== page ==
How the Other Half Died: Immigration and Mortality in US Cities
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Fears of immigrants as a threat to public health have a long and sordid history. At the turn of the 20th century, when millions of immigrants crowded into dense American cities, contemporaries blamed the high urban mortality penalty on the newest arrivals. Nativist sentiments eventually led to the implementation of restrictive quota acts in the 1920s, substantially curtailing immigration. We capture the "missing immigrants" induced by the quotas to estimate the effect of immigration on mortality. We find that cities with more missing immigrants experienced sharp declines in deaths from infectious diseases from the mid-1920s until the late 1930s. The blame for these negative mortality effects lies not with the immigrants, but on the living conditions they endured. We show that mortality declines were largest in cities where immigrants resided in the most crowded and squalid conditions and where public health resources were stretched the thinnest. Though immigrants did die from infectious diseases at higher rates than the US-born, the mortality decline we find is primarily driven by crowding not changes in population composition or contagion, as we show mortality improvements for both US- and foreign-born populations in more quota-affected cities.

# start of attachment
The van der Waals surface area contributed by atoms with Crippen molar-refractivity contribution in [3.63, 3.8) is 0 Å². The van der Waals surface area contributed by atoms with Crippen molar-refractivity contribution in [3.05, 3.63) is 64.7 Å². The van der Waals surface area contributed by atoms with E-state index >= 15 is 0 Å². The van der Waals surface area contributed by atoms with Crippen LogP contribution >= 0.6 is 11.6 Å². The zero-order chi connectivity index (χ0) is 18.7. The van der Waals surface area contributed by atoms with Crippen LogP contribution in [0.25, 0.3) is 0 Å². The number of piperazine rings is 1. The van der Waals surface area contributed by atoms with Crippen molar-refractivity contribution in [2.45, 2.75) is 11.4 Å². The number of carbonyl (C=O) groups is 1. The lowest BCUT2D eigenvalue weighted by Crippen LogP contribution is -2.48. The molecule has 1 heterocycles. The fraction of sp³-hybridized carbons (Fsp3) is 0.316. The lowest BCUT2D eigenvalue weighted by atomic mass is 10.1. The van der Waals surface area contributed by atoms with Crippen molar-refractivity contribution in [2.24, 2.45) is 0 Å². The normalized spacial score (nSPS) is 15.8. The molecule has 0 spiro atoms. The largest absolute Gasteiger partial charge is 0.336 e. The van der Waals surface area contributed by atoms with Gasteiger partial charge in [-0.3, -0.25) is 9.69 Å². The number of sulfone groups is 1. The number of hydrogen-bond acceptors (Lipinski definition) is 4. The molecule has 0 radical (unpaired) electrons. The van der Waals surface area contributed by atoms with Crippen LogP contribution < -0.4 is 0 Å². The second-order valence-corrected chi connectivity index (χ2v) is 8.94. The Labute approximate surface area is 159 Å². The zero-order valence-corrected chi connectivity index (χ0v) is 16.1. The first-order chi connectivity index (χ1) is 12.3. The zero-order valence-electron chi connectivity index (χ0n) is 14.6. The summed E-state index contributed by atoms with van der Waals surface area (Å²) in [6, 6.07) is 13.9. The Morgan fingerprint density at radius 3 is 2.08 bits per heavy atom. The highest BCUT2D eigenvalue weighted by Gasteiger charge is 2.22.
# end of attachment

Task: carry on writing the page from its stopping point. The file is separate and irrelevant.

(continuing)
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Document Object Identifier (DOI): 10.3386/w27480